The global gaming industry has had a stellar few years. Now on track to be worth over $250 billion by 2025, gaming has become something of a super-power in the tech world and routinely pulls in audiences of 2.5 billion people.
Innovation has been crucial to the long-term success of gaming; it’s the ongoing commitment to technological development by entities operating n the space that has led to the emergence of several lucrative segments. Never an industry to stand still, we can thank gaming for major tech advances like virtual and alternative realities, sophisticated smartphones and immersive digital experiences.
Over the years, key segments within the industry have stood out as being major drivers of ongoing innovation. In this article, we’ll be taking a closer look at which of these are the most notable.
Video Gaming is still going strong
If you were to take a look at the ten biggest gaming companies in the world, you’d find that the majority of them operate within the traditional video gaming space.
Of course, in 2022 video gaming is actually far from traditional, but even with the major technological advances that have happened, the segment is still characterised by distinct gaming experiences and the presence of a connected device – be that a PC, laptop or console.
According to Newzoo, in 2021 PC and console gaming combined contributed to $87.1 billion of the total global revenues generated by the industry for the year – no surprise given that video gaming is the largest segment in terms of game variety. Within the sector, you’ll find classic video games like platformers, first-person shooters and strategy games, as well as 21st-century genres like MMORPG, Virtual Reality games and battle royales.
Then, there’s the gaming as a service segment, aka cloud gaming, which technically still falls under the PC and console gaming segment.
Tech companies are committed to making streaming video games as effortless as listening to your favourite album on Spotify, which is why big hitters like Microsoft, Amazon and Google have already invested in the genre.
Meanwhile, as game streaming becomes increasingly more enmeshed with Web 3.0 and the concept of the metaverse, video gaming will still be going strong for decades to come.
The iGaming Gold Rush
iGaming – which refers to online real money activities like wagering, lotteries and competitions and remote poker or casino gaming – has really come into its own over the past decade. Revenues generated by the segment have been climbing year on year, and, since the reversal of PASPA in the US in 2018, have been surging to new heights. Global Newswire has reported that, by 2030, the sector will be worth as much as $172.23 billion.
Crucial to the growth and ongoing success of iGaming is the online casino gaming genre. Consisting of remote casino gaming activities, including old favourites like blackjack, roulette and slots gaming, this digital genre has proven to be a favourite amongst a wide demographic of consumers.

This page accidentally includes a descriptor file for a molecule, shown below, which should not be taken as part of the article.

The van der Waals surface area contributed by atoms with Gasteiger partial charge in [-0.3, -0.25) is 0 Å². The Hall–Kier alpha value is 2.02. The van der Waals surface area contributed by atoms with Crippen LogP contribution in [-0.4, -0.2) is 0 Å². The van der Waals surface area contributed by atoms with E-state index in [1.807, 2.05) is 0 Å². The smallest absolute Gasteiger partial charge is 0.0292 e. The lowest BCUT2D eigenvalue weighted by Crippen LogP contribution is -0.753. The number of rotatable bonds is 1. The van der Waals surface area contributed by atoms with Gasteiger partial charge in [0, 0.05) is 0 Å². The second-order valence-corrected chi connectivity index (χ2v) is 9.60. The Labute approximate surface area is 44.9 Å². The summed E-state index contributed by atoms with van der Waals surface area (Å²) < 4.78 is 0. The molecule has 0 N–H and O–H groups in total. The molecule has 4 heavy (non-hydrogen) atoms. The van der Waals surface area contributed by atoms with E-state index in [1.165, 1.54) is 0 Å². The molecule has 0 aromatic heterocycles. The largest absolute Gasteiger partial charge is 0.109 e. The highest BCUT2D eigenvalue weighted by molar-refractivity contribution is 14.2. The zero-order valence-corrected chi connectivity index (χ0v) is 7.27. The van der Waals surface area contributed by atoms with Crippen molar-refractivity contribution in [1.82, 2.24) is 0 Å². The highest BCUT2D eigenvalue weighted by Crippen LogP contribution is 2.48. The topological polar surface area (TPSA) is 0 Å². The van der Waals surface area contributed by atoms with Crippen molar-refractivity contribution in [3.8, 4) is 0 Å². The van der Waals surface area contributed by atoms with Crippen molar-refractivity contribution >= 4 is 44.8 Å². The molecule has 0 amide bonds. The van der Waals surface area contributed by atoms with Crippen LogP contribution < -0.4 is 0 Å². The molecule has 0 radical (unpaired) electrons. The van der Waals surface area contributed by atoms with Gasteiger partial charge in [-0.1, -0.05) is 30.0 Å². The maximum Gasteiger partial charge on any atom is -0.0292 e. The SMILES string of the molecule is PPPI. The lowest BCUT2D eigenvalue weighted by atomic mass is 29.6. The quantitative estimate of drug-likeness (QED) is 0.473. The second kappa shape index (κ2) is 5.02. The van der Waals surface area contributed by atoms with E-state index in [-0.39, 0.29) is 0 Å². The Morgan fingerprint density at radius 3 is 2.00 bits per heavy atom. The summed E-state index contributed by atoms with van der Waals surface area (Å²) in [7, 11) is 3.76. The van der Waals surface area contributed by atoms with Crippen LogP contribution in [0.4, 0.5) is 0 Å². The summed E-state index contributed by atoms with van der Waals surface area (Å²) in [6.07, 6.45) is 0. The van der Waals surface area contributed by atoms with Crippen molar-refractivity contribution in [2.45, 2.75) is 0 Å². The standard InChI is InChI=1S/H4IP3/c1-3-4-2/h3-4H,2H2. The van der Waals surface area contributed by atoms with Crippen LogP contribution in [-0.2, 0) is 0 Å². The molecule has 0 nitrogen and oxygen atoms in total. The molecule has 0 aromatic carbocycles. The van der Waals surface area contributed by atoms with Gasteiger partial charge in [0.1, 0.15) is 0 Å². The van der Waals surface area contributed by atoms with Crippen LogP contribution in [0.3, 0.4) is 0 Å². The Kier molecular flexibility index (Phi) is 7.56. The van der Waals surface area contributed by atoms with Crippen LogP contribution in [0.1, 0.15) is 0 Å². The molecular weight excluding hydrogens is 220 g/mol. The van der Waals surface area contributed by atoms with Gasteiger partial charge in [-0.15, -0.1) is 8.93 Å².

There are several factors to the surging popularity of online casino gaming and its ilk. Firstly, digital casinos or poker rooms are hugely accessible; operators can run remote platforms around the clock since they aren’t burdened by the overheads costs that brick-and-mortar venues typically are.
Then, there are the incentives that players can access in the digital realm when playing games like online slots. There are a wealth of digital platforms offering attractive promotions like free spins or no-deposit bonuses – something that simply can’t be replicated by traditional casino venues.
Liberated Gaming through Mobile
2021’s largest gaming segment, however, was the mobile gaming sector. Responsible for 52% of global market revenues ($93.2 billion) generated last year, the popularity of gaming on the go is rooted in its democratisation of gaming. Mobile gaming offers gamers substantial levels of freedom, not just in terms of being able to play games out and about, but also freedom of choice in which type of games to engage with and how to engage with them.
Take the popular freemium mobile gaming business model, for instance. Gaming apps offered on this basis can be played for free with limited functionalities and gamers have the option to unlock premium content at a cost. For players on a budget this, combined with the proliferation of affordable handsets and data packages that are now available, makes it easy to access AAA games without having to make expensive purchases.
The mobile gaming segment is also surprisingly influential, setting trends that other gaming segments have been quick to follow – AR (augmented reality) was present in mobile gaming apps long before it made its way into mainstream gaming. Increasingly, we’re also seeing games development companies take a mobile-first approach to new releases, pouring resources into mobile gaming expansion.